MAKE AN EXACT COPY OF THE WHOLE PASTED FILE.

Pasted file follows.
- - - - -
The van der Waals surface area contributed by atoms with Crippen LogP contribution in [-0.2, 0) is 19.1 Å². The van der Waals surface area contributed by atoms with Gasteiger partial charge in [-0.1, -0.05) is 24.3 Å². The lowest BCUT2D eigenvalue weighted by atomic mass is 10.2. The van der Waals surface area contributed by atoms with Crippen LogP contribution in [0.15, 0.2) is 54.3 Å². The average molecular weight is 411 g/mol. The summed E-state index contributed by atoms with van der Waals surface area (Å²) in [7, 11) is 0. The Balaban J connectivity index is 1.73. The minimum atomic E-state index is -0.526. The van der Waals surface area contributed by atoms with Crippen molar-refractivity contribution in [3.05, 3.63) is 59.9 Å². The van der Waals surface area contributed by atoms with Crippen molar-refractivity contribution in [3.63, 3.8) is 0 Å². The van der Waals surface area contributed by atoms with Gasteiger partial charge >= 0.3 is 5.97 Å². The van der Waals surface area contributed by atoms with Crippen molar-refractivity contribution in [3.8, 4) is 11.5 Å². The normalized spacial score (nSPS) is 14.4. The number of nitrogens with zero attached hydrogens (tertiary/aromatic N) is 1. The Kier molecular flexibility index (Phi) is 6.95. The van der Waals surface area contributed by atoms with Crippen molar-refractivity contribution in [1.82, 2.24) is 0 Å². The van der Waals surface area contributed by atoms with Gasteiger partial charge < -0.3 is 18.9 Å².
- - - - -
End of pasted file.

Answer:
The van der Waals surface area contributed by atoms with Crippen LogP contribution in [-0.2, 0) is 19.1 Å². The van der Waals surface area contributed by atoms with Gasteiger partial charge in [-0.1, -0.05) is 24.3 Å². The lowest BCUT2D eigenvalue weighted by atomic mass is 10.2. The van der Waals surface area contributed by atoms with Crippen LogP contribution in [0.15, 0.2) is 54.3 Å². The average molecular weight is 411 g/mol. The summed E-state index contributed by atoms with van der Waals surface area (Å²) in [7, 11) is 0. The Balaban J connectivity index is 1.73. The minimum atomic E-state index is -0.526. The van der Waals surface area contributed by atoms with Crippen molar-refractivity contribution in [3.05, 3.63) is 59.9 Å². The van der Waals surface area contributed by atoms with Crippen molar-refractivity contribution in [3.63, 3.8) is 0 Å². The van der Waals surface area contributed by atoms with Gasteiger partial charge >= 0.3 is 5.97 Å². The van der Waals surface area contributed by atoms with Crippen molar-refractivity contribution in [3.8, 4) is 11.5 Å². The normalized spacial score (nSPS) is 14.4. The number of nitrogens with zero attached hydrogens (tertiary/aromatic N) is 1. The Kier molecular flexibility index (Phi) is 6.95. The van der Waals surface area contributed by atoms with Crippen molar-refractivity contribution in [1.82, 2.24) is 0 Å². The van der Waals surface area contributed by atoms with Gasteiger partial charge < -0.3 is 18.9 Å².